11th June 2018 – Norwich
Ambling along London Street in Norwich on a quiet Monday morning I stopped in my tracks as a strange, but simultaneously familiar, birdsong hit my eardrums. It can’t be I thought, as I was mentally transported to streets and parks of Mediterranean cities, but there was no denying it; I was listening to the song of a black redstart. I gazed up and eventually located the bird pouring forth his piercing jumble of notes from atop a TV aerial. Now, there have been reports this spring of black redstarts in the city, but they were some distance away from this spot so I was rather pleased to have encountered what is a very scarce bird hereabouts. A young lady sipping coffee al fresco looked at me questioningly. ‘Black redstart’ I said ‘Oh I wondered what it was, thank you’ she replied. You see people do notice out of the ordinary things and are happy when told what it is. Always good to put a name to a face, or voice in this case.
Urban birds are the cause of mixed emotions, some hate the early morning mewing of gulls, others detest pigeons, most love feeding the ducks and delight in robins and goldfinches. Whatever your personal feelings, there’s no denying they add colour, sound and interest to our towns and cities. And there can be a surprising number of different species utilising our man made nesting and feeding stations. In the fine city I call home I’ve seen sand martins setting up home in drainage pipes along the river bank, often encountered grey wagtails tripping along the selfsame river margins snapping up flies. I’ve had the pleasure to watch a merlin weave over and around the rooftops in search of sparrows, dabchicks surreptitiously hiding in the tangle of overgrowth, kingfishers arrowing blue and orange past startled office workers and cormorants that sit in prehistoric silhouette alongside busy thoroughfares. Add to that starling murmurations, pied wagtail mass roosting, woodcock tumbling exhausted from autumn skies and waxwings stripping berries from shrub fringed supermarket carparks and a rich tapestry develops. But not until today a black redstart, it made me happy.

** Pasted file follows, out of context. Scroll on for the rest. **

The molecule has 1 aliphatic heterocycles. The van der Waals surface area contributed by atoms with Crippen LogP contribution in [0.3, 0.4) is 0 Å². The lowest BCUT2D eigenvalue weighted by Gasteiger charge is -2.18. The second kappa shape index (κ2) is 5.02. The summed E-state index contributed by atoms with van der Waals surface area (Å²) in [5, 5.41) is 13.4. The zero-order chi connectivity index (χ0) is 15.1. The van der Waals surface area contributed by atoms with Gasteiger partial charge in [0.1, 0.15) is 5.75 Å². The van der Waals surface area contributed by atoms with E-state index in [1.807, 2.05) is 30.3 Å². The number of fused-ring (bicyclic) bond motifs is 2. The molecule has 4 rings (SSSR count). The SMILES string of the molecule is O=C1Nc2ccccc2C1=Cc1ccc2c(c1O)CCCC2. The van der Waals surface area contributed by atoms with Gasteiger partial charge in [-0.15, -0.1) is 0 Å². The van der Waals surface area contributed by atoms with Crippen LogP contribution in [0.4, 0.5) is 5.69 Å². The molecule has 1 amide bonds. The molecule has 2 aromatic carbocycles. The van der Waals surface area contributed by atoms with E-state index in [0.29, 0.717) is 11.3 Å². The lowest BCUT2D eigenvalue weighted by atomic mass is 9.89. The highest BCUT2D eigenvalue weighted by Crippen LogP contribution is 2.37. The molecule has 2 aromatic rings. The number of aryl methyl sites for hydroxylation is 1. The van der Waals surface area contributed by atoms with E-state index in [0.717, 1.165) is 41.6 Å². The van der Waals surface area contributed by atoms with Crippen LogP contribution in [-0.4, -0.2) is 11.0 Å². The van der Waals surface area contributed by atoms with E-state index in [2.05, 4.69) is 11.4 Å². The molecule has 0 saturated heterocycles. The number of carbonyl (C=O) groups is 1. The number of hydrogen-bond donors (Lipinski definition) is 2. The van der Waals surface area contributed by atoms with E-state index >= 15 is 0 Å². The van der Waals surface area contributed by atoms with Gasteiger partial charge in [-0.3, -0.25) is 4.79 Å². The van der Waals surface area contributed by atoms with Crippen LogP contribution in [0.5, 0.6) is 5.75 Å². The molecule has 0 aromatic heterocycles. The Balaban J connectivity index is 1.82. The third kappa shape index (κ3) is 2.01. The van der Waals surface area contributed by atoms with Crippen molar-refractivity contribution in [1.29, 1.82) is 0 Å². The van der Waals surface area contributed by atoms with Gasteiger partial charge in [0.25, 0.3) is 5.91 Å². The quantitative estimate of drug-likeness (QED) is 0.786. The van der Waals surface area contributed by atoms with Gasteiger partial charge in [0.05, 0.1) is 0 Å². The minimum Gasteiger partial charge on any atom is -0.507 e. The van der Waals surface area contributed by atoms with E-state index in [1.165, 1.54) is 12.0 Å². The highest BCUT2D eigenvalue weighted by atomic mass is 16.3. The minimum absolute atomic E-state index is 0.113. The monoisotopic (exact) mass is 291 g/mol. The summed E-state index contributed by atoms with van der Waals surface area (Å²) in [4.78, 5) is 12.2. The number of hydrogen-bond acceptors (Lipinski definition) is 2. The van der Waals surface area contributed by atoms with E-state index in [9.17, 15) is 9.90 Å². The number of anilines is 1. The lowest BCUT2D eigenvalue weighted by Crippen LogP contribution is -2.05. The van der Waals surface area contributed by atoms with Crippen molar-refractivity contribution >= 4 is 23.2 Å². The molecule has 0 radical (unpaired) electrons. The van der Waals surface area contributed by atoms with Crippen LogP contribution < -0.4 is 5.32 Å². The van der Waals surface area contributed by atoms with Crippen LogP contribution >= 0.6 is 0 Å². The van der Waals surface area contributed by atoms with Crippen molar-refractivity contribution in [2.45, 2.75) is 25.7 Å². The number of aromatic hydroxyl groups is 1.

Another urban exploiter of ample food and a secure nest site occupied my afternoon when I undertook my shift at the peregrine watch point. My, how those chicks have grown. No downy clad infants now, these birds are on the cusp of fledging with much of the afternoon spent perching on the edge of the nest platform vigorously flapping their wings. It won’t be long now before they take that leap of faith and launch themselves into the air with 250 feet of nothing very much between them and the ground.
The parents were deliberately keeping their distance from the nest, and will soon be actively encouraging the youngsters to make that daunting first flight. They are becoming very intolerant of intruding gulls and will attack any lesser black back that innocently strays too close. Once today the female rocketed skywards to see off a harmless passing buzzard; they take no risks with threats real or imagined. The next few weeks are critical for the young falcons and will see them learning all about life in the wild, it should be a very interesting time.
|The Female (GA) Seeing Off a Lesser Black Backed Gull|
|The Male Stooping at Another Gull|
|Pied Wagtail - Cathedral Close This Afternoon|